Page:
Wednesday, October 23, 2013

The Great Pumpkin

I couldn't let October slide by without a single post. Especially, since there is a recipe I want to share with you. I've been a bit reflective in this Autumn, and a bit sad, as the November sadness has set in, and I can no longer hide from it. I'm trying hard, I am, yet the cells in my body have held a memory that I cannot run from, so I let myself break apart. It is the only thing I know how to do. It's amazing, the human body, how it can remember pain, persevere, weaken, surrender, and adapt, all at the same time. The wounds I carry were never physical, unless you count what it did to the inside. The wounds inside can be far more gruesome, and for those of you that have lost a child, you know that we are patched together inside, in a very awful, fragile way.

These foggy days are just that, foggy almost to the point of day after day blending into one another, without a distinction. I can totally relate. One thing is for certain: it is Fall outside. The trees are so lovely right now against the low riding grey, and you can watch the season change, right before your eyes. My little one and I stare in silence at the big maple let go of it's leaves as we wait for the bus in the morning. We watch the low clouds roll through in ghostly waves, pulling those orange leaves down, our big puffs of breath, mimicking the fog. It is quiet. Peaceful. Beautiful.

One thing I love about fall, even though it is a painful time of year, is pumpkins. Pumpkins make me very happy. I love, love, love them.

Someone once asked me why I like pumpkins so much. I couldn't find an answer, except, that " I like everything about them. I just like to look at them, I suppose".  She nodded, and said she understood liking something just because it makes you happy, but you don't exactly know why. Doesn't need a reason.

Pumpkins are not only good for my soul, but they are also food for my soul. No surprise, I like to eat them, too. And so, if you do too, here is a weekend project for you. Make some yummy Pumpkin Butter. Please feed your soul, too. Especially, if it is hungry for pumpkin.

So, the great thing about this recipe, is that it only dirties one pot. I like that in a recipe, easy peasy clean up. The bad thing, if you can call it bad, is having to man the stove for a bit.  And for my gf friends, I think this might be gluten free? Please correct me if I am wrong! I don't want to make anyone sick, but the ingredients seem pretty gf friendly, yes?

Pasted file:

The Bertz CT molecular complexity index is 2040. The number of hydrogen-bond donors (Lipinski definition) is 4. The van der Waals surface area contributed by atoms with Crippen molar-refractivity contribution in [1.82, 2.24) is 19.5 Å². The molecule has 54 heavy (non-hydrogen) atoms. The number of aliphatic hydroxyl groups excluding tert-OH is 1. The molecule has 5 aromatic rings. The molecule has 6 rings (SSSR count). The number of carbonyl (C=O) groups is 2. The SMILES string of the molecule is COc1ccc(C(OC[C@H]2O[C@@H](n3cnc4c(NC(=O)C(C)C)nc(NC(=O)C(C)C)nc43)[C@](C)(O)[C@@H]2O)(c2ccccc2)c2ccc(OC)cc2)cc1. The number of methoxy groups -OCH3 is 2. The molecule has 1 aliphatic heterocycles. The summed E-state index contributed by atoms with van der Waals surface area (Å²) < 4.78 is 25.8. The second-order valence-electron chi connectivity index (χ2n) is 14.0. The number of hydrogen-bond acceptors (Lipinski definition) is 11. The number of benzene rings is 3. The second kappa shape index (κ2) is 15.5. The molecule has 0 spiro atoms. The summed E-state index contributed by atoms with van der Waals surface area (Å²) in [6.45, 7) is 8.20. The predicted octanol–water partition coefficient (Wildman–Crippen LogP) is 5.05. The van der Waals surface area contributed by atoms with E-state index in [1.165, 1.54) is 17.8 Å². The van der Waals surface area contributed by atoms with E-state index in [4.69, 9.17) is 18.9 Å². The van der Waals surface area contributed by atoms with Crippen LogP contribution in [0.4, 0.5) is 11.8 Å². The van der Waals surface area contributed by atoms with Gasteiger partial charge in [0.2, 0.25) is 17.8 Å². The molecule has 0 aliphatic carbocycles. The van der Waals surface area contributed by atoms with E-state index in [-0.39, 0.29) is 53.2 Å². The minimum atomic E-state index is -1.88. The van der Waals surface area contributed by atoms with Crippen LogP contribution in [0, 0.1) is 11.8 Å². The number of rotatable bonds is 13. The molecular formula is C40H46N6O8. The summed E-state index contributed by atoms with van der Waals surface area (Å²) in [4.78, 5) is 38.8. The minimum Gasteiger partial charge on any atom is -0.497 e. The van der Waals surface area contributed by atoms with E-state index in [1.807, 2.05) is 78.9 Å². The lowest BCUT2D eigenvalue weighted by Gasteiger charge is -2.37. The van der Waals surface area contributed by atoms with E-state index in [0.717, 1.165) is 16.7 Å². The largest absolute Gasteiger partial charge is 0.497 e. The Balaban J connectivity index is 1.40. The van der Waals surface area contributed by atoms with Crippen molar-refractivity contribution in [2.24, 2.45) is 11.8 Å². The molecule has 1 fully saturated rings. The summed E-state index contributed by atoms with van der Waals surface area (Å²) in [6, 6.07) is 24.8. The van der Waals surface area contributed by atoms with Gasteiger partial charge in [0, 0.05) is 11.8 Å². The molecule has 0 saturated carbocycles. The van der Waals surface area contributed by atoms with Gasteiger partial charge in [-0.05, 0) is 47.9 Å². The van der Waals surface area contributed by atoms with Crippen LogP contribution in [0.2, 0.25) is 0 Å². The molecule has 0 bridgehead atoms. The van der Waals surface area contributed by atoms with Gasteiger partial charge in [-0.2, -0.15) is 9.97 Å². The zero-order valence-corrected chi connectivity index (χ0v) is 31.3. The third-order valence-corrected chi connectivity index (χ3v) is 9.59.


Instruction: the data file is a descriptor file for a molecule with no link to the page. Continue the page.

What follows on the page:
Pumpkin Butter

One 28 oz. can of pumpkin puree ( I used Libby's)

1 Cup of apple cider

1 Cup of packed brown sugar

2 1/4 tsp. ground cinnamon

1 tsp. nutmeg

1/2 tsp. ground ginger

couple pinches of allspice

couple pinches of cloves

1 tsp. vanilla extract

3 Tbsp. pure maple syrup (optional)

Okay, now that you have gathered all of the ingredients, measure them out, and put them all into a heavy bottomed sauce pan. Make absolutely, positively sure, that you use a pan that has a tight fitting lid. You can add, or not add the maple syrup. It does add a little maple-y back flavor, but if you don't have it, you can omit it and still have a great pumpkin butter. Do not substitute the maple syrup with pancake syrup though, it will make it too sticky sweet.

So, whisk up those ingredients, and slowly bring it to a boil over medium heat. ***Warning!!*** When that sucker starts to boil, trouble will follow! That pumpkin when it boils, becomes a big, hot, gloppy mess!


Here is where that handy dandy lid comes into play. Immediately cover that sucker with a lid, and lower the heat to a simmer, somewhere between low to medium-low where it will sit and thicken, and soon turn into golden spreadable goodness.

I simmered my butter for about thirty minutes or so, stirring it every four or five minutes, making sure that it was simmering, and not burning. Watch carefully, you don't want to burn the butter! When I stirred it each time, I took it off the heat, because I didn't want the big, hot, bubbly, glops to burn me. You should do this, too.

The color gets a little darker, and the consistency a little thicker, when your butter is done. Once it is done, ladle the hot, delicious mess into sterilized jars, or tupperware containers. Pumpkin butter is not for use using the hot process method, so keep the jars in the fridge, or freeze the rest to eat throughout the season.


The pumpkin butter tastes the best when it is cold. It tastes like cold, spreadable, pumpkin pie. My daughter and I can polish off a whole jar of it smeared onto graham crackers in one sitting.  It is good on pancakes, too.

So, that is your assignment for this pre-Halloween weekend. Pumpkin butter. Make it. Eat it. Love it.